Translating lyrics confusion

hajima
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Real Name: Ray Hun
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Translating lyrics confusion

Postby hajima » 2016-10-06, 12:14

Hi, I was viewing the lyrics (Hangul and romanised) for Stop Stop It by GOT7 when I saw that there are differences in the displayed Hangul on this website and what I thought the romanised lyrics should display was different.

The difference lies in this line: 니가 그럴 때마다 미칠 것 같아
The romanisation is displayed as this: niga geureol ttaemada michil geot gata
(Some lyric website show niga geureol ttaemada michilgeot gata; I'm interested also to see which is correct)

My question is this: is the 것 character correct for the 'geot' sound? Isn't ㅅ the 's' sound? Should the character be displayed as ㅌ, and so 겉 would be the correct character?

I ask because I only have a limited knowledge of Hangul and my skills extend barely beyond reading/speaking the alphabet. Any help would be greatly appreciated. 감사!

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linguoboy
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Re: Translating lyrics confusion

Postby linguoboy » 2016-10-06, 16:21

Korean doesn't allow /s/ at the end of a syllable, only at the beginning. At the end of a word, it sounds like 't' or 'n' depending on the next word and most romanizations reflect this.

ETA: Incidentally, 것 is one of the most common nouns in Korean. It's generally translated as "thing" but it plays a part in a lot of constructions which would be translated differently into English. This is a good example. The meaning of the verb 같아 is "be like" so 미칠 것 같아 is roughly "being like a going crazy thing" but in context this is best translated as "(it's like) I'm going crazy".

Should the character be displayed as ㅌ, and so 겉 would be the correct character?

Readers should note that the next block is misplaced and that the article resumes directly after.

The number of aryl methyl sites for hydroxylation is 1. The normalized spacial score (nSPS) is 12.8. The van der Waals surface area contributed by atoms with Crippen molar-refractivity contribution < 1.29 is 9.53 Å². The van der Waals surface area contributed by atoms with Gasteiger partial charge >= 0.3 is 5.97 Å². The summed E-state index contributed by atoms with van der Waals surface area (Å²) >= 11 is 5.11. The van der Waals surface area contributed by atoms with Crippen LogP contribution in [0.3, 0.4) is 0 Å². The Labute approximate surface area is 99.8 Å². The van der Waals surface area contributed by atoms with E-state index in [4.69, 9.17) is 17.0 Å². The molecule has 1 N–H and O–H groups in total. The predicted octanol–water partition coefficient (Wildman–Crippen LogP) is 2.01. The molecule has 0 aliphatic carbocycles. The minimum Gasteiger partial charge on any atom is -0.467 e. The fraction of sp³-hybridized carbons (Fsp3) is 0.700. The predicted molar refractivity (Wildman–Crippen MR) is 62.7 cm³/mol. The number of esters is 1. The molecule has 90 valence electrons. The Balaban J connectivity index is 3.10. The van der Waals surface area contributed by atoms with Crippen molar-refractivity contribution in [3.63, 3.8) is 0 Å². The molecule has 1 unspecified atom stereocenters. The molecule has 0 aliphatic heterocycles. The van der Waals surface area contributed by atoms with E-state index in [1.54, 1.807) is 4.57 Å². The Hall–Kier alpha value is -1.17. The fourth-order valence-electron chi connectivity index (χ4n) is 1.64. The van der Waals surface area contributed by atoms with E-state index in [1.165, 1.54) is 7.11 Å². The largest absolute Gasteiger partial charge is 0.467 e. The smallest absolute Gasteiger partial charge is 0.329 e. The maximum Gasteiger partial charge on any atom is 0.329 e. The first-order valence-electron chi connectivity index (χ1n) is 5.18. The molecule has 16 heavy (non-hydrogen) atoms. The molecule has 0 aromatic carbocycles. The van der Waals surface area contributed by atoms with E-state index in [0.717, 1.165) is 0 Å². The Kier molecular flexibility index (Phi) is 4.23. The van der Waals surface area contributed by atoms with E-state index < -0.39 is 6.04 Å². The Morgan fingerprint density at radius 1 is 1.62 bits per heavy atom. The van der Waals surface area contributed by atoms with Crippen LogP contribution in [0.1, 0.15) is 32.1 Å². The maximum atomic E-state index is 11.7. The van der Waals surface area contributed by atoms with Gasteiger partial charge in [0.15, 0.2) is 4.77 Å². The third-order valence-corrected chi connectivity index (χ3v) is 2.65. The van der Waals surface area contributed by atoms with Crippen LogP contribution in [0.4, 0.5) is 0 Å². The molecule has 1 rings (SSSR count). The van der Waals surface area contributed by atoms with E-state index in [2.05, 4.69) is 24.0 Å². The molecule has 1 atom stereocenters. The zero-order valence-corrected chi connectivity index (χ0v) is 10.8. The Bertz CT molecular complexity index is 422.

겉 is a completely different word in Korean which means "outer side" or "surface". In some contexts, they would both be pronounced geot. But in others, they would be different. For instance, when followed by the subject particle 이, 것이 sounds like "geoshi" (sometimes contracted to 게 "gey") and 겉이 sounds like "geochi".

Any help would be greatly appreciated. 감사!

The literal meaning of 감사 is "thanks", but you can't use it by itself the way you can "thanks" in English. You need to have a verbal ending, e.g. "감사합니다!"
"Richmond is a real scholar; Owen just learns languages because he can't bear not to know what other people are saying."--Margaret Lattimore on her two sons

hajima
Posts: 2
Joined: 2016-10-06, 11:53
Real Name: Ray Hun
Gender: male

Re: Translating lyrics confusion

Postby hajima » 2016-10-07, 11:25

linguoboy wrote:Korean doesn't allow /s/ at the end of a syllable, only at the beginning. At the end of a word, it sounds like 't' or 'n' depending on the next word and most romanizations reflect this.

ETA: Incidentally, 것 is one of the most common nouns in Korean. It's generally translated as "thing" but it plays a part in a lot of constructions which would be translated differently into English. This is a good example. The meaning of the verb 같아 is "be like" so 미칠 것 같아 is roughly "being like a going crazy thing" but in context this is best translated as "(it's like) I'm going crazy".

Should the character be displayed as ㅌ, and so 겉 would be the correct character?

겉 is a completely different word in Korean which means "outer side" or "surface". In some contexts, they would both be pronounced geot. But in others, they would be different. For instance, when followed by the subject particle 이, 것이 sounds like "geoshi" (sometimes contracted to 게 "gey") and 겉이 sounds like "geochi".

Any help would be greatly appreciated. 감사!

The literal meaning of 감사 is "thanks", but you can't use it by itself the way you can "thanks" in English. You need to have a verbal ending, e.g. "감사합니다!"


Thank you very much for all of your help! I'll have to do a lot of grammar work to help me with future problems :) thank you for the clarification and also the help with the thankyou. I have learnt 고마 워요 but wanted to use something different - should have looked properly at that one.

Again, thank you (or 고마 워요! hoping this one is correct :wink: )


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